Box Elder Wing Bowl #30759 - Live Edge | Southern Highland Craft Guild Skip to content

Box Elder Wing Bowl #30759 – Live Edge

Bill and Tina Collison

$275.00

Box Elder, also called Ash Leaf Maple, is the softest of the Maple species. The marvelous red coloring in this bowl is the residue left by a beetle which takes up residence in the Box Elder tree. The seasonal rise and fall of the sap in the tree carries the red coloring through the tree. The finish is non-toxic for contents, but it is intended to be a decorative rather than a functional piece.

NOTE: Live edge means the bark has been removed from the edge of the bowl instead of turned off.

  • 13” x 10” x 5”

In stock

Description

Bill’s early days in his father’s workshop and Tina’s interest in decoy carving fueled their interest in wood as the medium for their endeavors. They both view wood as strong, solid, substantial, and lasting…all great qualities as a medium for artwork. Bill turns burls, natural edged bowls, and platters; Tina creates the surface embellishments by carving, piercing, burning, and coloring designs on the turned pieces, moving the work from high quality craft into Art.

A piece of wood on the lathe serves as a blank canvas would for a painter. The various chisels and embellishment tools are the pigments and brushes. Unlike the painter or potter who may rework a flaw in their work, working with wood on the lathe is a one-way process. Disappointments or errors in form or technique are usually final; that piece finds its way to the “designer firewood pile.”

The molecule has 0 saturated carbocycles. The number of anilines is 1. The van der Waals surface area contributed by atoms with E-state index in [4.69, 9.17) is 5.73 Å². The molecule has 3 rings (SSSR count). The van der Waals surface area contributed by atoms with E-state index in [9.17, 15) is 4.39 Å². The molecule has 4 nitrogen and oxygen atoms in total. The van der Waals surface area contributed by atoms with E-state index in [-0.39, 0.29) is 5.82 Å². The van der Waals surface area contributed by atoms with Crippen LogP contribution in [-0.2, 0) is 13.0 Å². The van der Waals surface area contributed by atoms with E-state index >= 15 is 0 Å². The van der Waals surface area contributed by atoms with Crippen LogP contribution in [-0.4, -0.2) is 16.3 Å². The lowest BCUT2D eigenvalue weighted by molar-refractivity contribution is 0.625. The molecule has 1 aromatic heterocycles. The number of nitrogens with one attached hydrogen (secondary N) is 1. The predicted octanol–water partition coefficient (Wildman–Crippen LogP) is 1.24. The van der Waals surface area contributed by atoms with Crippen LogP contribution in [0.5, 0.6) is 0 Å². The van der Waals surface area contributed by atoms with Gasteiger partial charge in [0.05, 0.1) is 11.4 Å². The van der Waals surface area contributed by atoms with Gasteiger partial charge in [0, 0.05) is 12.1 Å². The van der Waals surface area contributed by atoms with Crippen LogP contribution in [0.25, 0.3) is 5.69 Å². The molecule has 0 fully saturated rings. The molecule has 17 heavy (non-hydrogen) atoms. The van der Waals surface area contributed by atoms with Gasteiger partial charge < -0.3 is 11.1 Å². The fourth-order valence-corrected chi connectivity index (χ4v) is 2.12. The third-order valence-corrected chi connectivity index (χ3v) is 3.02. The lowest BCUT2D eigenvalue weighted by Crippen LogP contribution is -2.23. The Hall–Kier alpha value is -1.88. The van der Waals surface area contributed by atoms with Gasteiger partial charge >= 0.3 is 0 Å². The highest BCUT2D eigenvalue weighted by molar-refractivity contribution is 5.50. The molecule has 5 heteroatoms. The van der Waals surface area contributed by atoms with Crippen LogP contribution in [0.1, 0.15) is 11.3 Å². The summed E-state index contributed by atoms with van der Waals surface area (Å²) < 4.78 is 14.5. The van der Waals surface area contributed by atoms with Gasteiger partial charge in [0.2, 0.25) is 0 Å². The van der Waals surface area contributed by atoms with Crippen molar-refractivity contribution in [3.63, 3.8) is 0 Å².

Bill and Tina Collison

Wood has a mysterious quality as a medium that fuels our curiosity as artists. Each piece is like opening a thriller novel where the plot is only revealed in the final pages. Solving these mysteries provides us pleasure and inspiration and is the driving force in our work.

Description

Bill’s early days in his father’s workshop and Tina’s interest in decoy carving fueled their interest in wood as the medium for their endeavors. They both view wood as strong, solid, substantial, and lasting…all great qualities as a medium for artwork. Bill turns burls, natural edged bowls, and platters; Tina creates the surface embellishments by carving, piercing, burning, and coloring designs on the turned pieces, moving the work from high quality craft into Art.

A piece of wood on the lathe serves as a blank canvas would for a painter. The various chisels and embellishment tools are the pigments and brushes. Unlike the painter or potter who may rework a flaw in their work, working with wood on the lathe is a one-way process. Disappointments or errors in form or technique are usually final; that piece finds its way to the “designer firewood pile.”

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